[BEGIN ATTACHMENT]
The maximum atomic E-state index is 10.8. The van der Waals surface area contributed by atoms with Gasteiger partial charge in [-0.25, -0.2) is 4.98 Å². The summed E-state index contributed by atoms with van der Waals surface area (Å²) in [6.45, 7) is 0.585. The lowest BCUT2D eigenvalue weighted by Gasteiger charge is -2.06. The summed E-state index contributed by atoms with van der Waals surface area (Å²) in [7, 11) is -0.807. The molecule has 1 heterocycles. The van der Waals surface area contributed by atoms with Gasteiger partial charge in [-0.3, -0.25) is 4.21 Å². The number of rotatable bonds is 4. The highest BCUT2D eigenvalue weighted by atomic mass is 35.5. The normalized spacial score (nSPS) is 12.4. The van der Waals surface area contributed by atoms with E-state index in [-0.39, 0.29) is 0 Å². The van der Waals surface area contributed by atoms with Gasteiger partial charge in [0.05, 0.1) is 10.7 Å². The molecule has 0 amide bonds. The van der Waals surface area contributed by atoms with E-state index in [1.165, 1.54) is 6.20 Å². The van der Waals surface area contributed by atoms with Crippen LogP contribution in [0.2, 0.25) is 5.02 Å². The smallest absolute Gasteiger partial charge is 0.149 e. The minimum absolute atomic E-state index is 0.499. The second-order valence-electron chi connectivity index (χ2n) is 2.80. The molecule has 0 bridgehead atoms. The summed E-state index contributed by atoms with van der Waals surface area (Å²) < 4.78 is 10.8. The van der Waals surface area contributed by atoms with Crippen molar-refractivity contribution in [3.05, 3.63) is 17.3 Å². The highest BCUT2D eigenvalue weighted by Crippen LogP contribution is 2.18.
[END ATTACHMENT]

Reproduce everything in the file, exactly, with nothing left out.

The maximum atomic E-state index is 10.8. The van der Waals surface area contributed by atoms with Gasteiger partial charge in [-0.25, -0.2) is 4.98 Å². The summed E-state index contributed by atoms with van der Waals surface area (Å²) in [6.45, 7) is 0.585. The lowest BCUT2D eigenvalue weighted by Gasteiger charge is -2.06. The summed E-state index contributed by atoms with van der Waals surface area (Å²) in [7, 11) is -0.807. The molecule has 1 heterocycles. The van der Waals surface area contributed by atoms with Gasteiger partial charge in [-0.3, -0.25) is 4.21 Å². The number of rotatable bonds is 4. The highest BCUT2D eigenvalue weighted by atomic mass is 35.5. The normalized spacial score (nSPS) is 12.4. The van der Waals surface area contributed by atoms with E-state index in [-0.39, 0.29) is 0 Å². The van der Waals surface area contributed by atoms with Gasteiger partial charge in [0.05, 0.1) is 10.7 Å². The molecule has 0 amide bonds. The van der Waals surface area contributed by atoms with E-state index in [1.165, 1.54) is 6.20 Å². The van der Waals surface area contributed by atoms with Crippen LogP contribution in [0.2, 0.25) is 5.02 Å². The smallest absolute Gasteiger partial charge is 0.149 e. The minimum absolute atomic E-state index is 0.499. The second-order valence-electron chi connectivity index (χ2n) is 2.80. The molecule has 0 bridgehead atoms. The summed E-state index contributed by atoms with van der Waals surface area (Å²) < 4.78 is 10.8. The van der Waals surface area contributed by atoms with Crippen molar-refractivity contribution in [3.05, 3.63) is 17.3 Å². The highest BCUT2D eigenvalue weighted by Crippen LogP contribution is 2.18.